• 1977 EVERETT I. MENDELSOHN, Professor of the History of Science, Harvard University (Graduate Commencement)
  • 1977 ALAN SIMPSON, Historian, Author, Educator; President, Vassar College (Undergraduate Commencement)
  • 1978 VIRGINIA B. SMITH, President, Vassar College, Attorney (Graduate Commencement)
  • 1978 WILLIAM H. MCNEILL, Milliken Distinguished Service Professor of History, University of Chicago (Undergraduate Commencement)
  • 1979 JULIAN JAYNES, Author, Teacher, Lecturer, Department of Psychology, Princeton University (Graduate Commencement)
  • 1979 CATHY GUISEWITE, Cartoonist, Comic Strip “Cathy” (Undergraduate Commencement)
  • 1980 ALBERT SHANKER, President, American Federation of Teachers (Graduate Commencement)
  • 1980 ROBERT P. STRAETZ, Chairman of the Board and CEO, Textron (Undergraduate Commencement)
  • 1981 WILBUR J. COHEN, Former Secretary, US Dept. of Health, Education & Welfare (Graduate Commencement)
  • 1981 CHARLAYNE HUNTER-GAULT, Correspondent, The MacNeil-Lehrer Report (Undergraduate Commencement)
  • 1982 RONALD E. STENNING, Director, US Program for Church World Service (Winter Commencement)
  • 1982 JAMES HADLEY BILLINGTON, Director, Woodrow Wilson International Center for Scholars (Spring Commencement)
  • 1983 ARLENE CROCE, Dance Critic, The New Yorker (Winter Commencement)
  • 1983 PAULINE M. HARTINGTON, Commander, Naval Training Center, Orlando, RIC ’53 (Spring Commencement)
  • 1984 GENE I. MAEROFF, Education Writer, New York Times (Winter Commencement)
  • 1984 CLARA B. HEIRONYMOUS, Chair, American Theater Critics Association (Spring Commencement)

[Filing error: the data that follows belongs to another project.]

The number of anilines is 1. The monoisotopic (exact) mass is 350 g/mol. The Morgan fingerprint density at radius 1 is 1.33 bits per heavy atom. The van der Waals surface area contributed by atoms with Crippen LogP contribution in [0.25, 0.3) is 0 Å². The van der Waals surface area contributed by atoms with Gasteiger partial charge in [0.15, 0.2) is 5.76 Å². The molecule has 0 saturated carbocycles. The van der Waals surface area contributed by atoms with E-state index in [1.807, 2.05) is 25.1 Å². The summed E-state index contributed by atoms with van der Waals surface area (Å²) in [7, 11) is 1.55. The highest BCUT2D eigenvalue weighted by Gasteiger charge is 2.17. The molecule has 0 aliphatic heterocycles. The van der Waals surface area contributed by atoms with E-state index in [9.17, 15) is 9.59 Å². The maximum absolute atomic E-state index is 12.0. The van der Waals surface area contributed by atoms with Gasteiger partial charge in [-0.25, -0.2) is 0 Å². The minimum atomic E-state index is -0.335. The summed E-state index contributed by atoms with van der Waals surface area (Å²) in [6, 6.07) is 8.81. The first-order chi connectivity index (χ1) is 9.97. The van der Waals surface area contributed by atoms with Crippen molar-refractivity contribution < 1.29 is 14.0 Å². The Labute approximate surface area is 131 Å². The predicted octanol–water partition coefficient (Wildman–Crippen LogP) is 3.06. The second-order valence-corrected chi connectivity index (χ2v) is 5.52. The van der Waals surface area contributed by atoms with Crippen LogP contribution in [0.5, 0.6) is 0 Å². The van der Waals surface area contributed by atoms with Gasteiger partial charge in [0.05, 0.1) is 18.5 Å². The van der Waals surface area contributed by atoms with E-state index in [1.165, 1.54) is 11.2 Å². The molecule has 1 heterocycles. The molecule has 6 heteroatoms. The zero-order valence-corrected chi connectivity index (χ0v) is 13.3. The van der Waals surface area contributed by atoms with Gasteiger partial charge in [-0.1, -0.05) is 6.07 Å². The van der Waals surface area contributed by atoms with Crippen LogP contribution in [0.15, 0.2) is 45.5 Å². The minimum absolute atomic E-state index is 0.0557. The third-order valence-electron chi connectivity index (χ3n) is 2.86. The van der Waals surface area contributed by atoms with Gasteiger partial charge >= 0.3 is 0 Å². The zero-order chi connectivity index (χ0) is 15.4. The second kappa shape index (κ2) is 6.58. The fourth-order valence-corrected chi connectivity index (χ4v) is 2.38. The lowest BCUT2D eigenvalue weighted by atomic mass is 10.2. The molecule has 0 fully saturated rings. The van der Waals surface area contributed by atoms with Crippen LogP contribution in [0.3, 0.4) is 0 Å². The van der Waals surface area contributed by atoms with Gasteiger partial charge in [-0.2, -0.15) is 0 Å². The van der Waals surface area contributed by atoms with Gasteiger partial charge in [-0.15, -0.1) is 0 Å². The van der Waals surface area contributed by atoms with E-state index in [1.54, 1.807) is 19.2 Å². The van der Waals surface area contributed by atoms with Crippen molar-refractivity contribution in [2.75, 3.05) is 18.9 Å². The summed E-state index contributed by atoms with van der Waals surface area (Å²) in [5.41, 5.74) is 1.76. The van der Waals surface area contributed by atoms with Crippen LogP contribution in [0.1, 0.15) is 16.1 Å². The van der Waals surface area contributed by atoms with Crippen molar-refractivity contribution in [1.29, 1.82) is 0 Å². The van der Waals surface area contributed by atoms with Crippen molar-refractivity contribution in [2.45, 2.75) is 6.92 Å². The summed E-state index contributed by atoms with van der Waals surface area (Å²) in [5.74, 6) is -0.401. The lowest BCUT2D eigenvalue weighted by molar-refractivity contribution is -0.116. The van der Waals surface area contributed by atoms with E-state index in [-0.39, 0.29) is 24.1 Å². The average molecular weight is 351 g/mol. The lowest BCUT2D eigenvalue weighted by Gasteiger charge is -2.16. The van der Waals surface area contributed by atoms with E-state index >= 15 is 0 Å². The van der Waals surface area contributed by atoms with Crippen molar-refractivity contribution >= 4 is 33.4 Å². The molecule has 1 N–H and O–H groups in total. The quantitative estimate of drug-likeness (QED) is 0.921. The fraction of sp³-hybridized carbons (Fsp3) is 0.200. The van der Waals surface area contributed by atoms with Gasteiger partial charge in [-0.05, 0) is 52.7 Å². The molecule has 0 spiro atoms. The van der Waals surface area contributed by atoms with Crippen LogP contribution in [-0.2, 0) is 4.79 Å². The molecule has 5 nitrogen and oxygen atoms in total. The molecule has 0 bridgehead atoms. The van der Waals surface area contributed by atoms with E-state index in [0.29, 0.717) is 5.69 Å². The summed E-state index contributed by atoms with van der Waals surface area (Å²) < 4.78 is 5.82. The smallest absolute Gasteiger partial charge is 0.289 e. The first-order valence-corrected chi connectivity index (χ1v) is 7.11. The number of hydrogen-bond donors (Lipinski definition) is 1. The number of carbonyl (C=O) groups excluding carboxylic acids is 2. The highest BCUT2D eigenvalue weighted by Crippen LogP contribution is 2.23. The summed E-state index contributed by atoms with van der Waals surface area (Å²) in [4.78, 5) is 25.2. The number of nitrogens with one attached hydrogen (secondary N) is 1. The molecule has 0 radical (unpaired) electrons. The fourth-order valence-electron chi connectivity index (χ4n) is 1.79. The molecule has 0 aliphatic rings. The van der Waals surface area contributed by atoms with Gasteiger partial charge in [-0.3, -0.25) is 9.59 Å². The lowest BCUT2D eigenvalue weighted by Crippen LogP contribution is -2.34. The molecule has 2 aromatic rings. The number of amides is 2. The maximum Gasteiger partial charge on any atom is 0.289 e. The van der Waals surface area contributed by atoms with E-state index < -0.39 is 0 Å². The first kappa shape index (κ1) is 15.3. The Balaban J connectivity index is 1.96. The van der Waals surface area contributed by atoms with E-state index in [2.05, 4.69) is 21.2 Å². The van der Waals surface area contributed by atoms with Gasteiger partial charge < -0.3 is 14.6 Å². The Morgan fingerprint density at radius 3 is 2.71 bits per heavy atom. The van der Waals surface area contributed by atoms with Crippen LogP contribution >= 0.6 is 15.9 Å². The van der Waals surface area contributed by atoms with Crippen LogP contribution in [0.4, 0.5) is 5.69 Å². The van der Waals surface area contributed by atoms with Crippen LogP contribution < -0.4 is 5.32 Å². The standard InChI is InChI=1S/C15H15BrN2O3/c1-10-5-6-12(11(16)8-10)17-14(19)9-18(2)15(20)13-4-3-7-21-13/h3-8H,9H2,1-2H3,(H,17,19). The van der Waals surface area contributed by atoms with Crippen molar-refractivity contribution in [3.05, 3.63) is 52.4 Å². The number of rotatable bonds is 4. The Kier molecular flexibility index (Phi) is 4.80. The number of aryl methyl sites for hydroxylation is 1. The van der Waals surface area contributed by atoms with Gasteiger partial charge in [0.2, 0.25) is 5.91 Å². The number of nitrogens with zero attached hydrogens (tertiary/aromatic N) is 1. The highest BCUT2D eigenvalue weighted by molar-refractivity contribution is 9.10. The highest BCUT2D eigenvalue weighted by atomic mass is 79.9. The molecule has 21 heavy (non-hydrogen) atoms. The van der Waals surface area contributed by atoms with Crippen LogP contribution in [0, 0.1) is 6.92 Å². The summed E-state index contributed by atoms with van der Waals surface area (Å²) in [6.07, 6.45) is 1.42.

• 1985 THOMAS R. PETERSON, O.P., President, Providence College (Winter Commencement)
  • 1985 CHARLES V. WILLIE, Professor of Education & Urban Studies, Harvard University (Spring Commencement)
  • 1986 ALICE B. GIBNEY, Associate Judge, Rhode Island Superior Court (Winter Commencement)
  • 1986 JAMES SCHEVILL, Poet and Playwright (Spring Commencement)
  • 1987 DAVID MACAULAY, Author, Architectural Illustrator, Graphic Designer (Winter Commencement)
  • 1987 ALEXANDER W. ASTIN, Director, Higher Education Research Institute, UCLA (Spring Commencement)
  • 1988 EUGENE M. LANG, Businessman, Founder, I Have a Dream Foundation (Winter Commencement)
  • 1988 REATHA CLARK KING, President, Metropolitan State University (Spring Commencement)
  • 1989 MARTIN HABERMAN, National Authority on Teacher Education Standards (Winter Commencement)
  • 1989 JOHN O. PASTORE, MD, Secretary, Int’l Physicians for the Prevention of Nuclear War (Spring Commencement)
  • 1990 AMERICO W. PETROCELLI, Rhode Island Commissioner of Higher Education (Winter Commencement)
  • 1990 RICHARD M. OSTER, President and CEO, Cookson America; Chair, Rhode Island Convention Center Authority (Spring Commencement)
  • 1991 GILBERT M. GROSVENOR, President and Chairman, the National Geographic Society (Spring Commencement) [NOTE: There was no Principal Speaker at the 1991 Winter Commencement]